Victories by a liberal judge and a progressive mayoral candidate in two Midwestern states this week offered a glimpse of the mood of the electorate five months after the midterms, and it is a promising one for Democrats.
Janet Protasiewicz, the judge, won a seat on the Wisconsin Supreme Court by a remarkable margin: 11 percentage points in a state where elections are often decided by one or two. In Chicago, Brandon Johnson, the mayoral candidate, defeated a more conservative Democrat who had run on a crime-focused platform commonly employed by Republicans.
Here are five takeaways from the elections on Tuesday.
The potency of abortion is not fading.
Judge Protasiewicz focused on abortion with laser precision, hammering the message that electing her was the only way to restore access in Wisconsin after the Supreme Court’s Dobbs ruling allowed an 1849 ban to take effect. Democrats cannot overturn that ban in the Wisconsin Legislature, where Republicans hold large majorities thanks to gerrymandering, but the new liberal majority on the Wisconsin Supreme Court can.
Three political scientists — Kathleen Dolan of the University of Wisconsin-Milwaukee and Barry Burden and Kathy Cramer of the University of Wisconsin-Madison — cited the potency of abortion as the clear takeaway from the race, which brought not only a lopsided liberal victory (the election was nominally nonpartisan) but also unusually high turnout for a spring election in an off year.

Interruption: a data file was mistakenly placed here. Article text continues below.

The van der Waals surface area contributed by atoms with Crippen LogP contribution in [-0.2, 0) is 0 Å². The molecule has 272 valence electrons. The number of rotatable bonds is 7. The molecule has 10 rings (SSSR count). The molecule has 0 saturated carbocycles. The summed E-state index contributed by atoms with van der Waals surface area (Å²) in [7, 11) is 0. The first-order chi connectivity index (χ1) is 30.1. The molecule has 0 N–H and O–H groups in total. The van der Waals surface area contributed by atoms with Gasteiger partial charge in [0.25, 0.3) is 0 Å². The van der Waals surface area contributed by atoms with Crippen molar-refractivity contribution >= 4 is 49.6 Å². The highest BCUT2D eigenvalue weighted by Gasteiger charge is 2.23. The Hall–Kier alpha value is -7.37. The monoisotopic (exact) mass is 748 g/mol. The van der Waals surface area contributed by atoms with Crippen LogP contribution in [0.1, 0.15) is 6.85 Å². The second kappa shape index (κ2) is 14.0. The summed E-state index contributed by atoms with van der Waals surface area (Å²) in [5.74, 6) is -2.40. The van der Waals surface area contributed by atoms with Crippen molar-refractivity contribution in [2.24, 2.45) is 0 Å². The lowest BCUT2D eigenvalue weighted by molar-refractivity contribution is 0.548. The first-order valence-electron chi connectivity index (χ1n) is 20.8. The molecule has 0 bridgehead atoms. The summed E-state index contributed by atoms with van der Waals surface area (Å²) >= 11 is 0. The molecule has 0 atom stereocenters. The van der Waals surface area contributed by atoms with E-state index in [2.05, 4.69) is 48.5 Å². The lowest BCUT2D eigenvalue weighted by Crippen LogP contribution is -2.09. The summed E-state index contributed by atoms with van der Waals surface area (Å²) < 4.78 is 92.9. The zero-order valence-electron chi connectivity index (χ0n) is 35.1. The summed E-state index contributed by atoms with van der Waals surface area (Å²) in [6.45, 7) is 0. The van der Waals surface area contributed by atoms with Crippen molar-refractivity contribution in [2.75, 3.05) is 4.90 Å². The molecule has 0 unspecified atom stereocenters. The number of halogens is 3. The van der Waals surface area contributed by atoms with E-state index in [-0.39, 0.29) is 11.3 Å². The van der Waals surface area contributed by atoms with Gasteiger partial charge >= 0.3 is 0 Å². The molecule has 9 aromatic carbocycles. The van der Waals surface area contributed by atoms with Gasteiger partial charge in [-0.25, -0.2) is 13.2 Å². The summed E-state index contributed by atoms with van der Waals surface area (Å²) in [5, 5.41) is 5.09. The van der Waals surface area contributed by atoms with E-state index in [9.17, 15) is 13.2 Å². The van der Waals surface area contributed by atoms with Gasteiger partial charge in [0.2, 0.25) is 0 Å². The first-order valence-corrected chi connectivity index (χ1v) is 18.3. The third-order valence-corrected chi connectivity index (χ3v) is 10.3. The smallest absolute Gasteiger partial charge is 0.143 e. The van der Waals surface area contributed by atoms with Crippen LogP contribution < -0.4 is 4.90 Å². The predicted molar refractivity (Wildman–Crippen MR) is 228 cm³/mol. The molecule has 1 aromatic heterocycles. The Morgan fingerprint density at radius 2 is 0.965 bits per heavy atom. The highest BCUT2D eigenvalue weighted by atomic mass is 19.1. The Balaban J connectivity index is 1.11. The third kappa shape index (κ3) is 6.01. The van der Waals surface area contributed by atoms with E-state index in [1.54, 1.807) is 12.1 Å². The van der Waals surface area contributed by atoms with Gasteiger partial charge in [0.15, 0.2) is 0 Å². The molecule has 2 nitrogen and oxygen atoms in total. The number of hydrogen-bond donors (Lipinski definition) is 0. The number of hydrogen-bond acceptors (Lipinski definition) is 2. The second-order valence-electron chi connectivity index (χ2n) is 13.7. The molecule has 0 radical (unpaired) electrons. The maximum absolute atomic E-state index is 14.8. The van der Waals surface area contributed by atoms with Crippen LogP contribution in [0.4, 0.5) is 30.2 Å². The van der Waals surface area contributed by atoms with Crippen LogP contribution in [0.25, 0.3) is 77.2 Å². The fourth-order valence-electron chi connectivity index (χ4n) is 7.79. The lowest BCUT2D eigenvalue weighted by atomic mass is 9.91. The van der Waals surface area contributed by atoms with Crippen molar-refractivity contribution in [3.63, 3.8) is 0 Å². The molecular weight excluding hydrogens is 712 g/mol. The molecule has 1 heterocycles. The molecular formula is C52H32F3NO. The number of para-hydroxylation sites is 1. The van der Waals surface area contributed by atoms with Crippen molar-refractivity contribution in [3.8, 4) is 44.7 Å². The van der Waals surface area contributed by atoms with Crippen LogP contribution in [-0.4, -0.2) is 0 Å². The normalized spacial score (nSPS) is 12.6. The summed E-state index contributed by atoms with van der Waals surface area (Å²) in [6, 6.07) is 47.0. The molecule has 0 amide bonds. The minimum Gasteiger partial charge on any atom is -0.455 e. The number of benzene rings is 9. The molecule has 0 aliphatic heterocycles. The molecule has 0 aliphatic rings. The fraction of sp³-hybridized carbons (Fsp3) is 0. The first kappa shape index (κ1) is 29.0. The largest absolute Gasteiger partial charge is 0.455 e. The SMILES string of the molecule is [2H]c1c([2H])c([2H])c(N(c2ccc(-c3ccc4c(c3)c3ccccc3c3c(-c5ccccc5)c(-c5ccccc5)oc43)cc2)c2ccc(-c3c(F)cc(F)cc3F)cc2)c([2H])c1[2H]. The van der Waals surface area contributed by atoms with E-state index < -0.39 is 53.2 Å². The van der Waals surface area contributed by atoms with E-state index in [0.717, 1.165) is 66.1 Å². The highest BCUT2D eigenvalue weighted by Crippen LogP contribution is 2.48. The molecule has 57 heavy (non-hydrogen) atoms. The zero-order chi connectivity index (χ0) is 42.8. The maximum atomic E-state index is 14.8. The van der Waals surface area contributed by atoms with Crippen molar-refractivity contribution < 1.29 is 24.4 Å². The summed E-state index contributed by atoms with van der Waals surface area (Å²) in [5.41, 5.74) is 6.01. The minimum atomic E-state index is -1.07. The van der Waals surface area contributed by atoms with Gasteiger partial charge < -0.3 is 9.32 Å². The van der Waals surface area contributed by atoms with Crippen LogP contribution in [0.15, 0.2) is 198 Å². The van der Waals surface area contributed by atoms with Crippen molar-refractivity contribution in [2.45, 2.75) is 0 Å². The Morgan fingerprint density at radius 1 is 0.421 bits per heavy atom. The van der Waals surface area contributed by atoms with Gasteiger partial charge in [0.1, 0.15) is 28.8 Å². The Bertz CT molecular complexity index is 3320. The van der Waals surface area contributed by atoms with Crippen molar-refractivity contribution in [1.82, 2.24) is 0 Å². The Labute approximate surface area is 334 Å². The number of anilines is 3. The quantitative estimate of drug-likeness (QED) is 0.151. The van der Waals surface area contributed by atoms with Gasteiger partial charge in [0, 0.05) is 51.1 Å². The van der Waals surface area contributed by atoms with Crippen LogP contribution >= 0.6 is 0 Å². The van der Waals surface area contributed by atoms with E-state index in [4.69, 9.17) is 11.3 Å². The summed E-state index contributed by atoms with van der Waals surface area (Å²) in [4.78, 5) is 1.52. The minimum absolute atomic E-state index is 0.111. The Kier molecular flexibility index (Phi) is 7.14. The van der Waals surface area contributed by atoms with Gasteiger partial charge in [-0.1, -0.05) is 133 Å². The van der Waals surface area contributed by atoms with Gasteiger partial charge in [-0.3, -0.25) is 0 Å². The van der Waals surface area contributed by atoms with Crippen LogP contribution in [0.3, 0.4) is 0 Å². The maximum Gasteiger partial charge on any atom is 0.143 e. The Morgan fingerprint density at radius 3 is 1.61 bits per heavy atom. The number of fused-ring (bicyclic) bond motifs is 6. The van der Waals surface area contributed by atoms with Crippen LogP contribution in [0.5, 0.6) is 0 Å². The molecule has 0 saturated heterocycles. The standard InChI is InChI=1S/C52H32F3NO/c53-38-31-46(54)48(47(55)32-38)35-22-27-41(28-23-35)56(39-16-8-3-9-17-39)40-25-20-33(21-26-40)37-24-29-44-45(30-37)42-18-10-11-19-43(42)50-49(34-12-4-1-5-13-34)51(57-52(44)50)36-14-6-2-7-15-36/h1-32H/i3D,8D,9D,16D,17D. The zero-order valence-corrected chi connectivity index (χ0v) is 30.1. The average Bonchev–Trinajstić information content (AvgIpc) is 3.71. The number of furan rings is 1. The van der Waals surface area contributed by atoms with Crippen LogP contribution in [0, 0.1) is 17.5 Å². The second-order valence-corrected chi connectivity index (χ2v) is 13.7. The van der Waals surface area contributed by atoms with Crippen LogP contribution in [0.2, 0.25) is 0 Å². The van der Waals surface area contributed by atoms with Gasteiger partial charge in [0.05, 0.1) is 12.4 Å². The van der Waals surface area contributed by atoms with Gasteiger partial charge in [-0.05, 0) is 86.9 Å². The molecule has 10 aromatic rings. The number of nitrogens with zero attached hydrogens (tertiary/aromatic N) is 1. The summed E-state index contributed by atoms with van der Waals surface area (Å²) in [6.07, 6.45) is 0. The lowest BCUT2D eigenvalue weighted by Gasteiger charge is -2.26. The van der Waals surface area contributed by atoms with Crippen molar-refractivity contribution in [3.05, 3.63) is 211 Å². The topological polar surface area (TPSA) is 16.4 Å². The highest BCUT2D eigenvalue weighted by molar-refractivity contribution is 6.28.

Abortion rights have been a winning issue for Democrats since Roe v. Wade was overturned, including in red states, and the results in Wisconsin show that the effect is not fading. “Abortion is still having legs and energizing and mobilizing the Democratic Party,” Professor Dolan said.
The issue may have had particular resonance for Wisconsinites because of how starkly Dobbs affected them. In many other states where abortion was outlawed after the ruling, it was already functionally inaccessible, but Wisconsin went virtually overnight from four abortion clinics to none.
Politics Across the United States
- Running on Abortion: Several Democratic candidates are making their support for abortion rights a centerpiece of their campaigns — even for offices with little say on the issue.
- Battleground to Blue?: With a strong governor, a Legislature passing a raft of liberal measures and a looming early presidential primary, Michigan Democrats are testing the promise and pitfalls of complete control.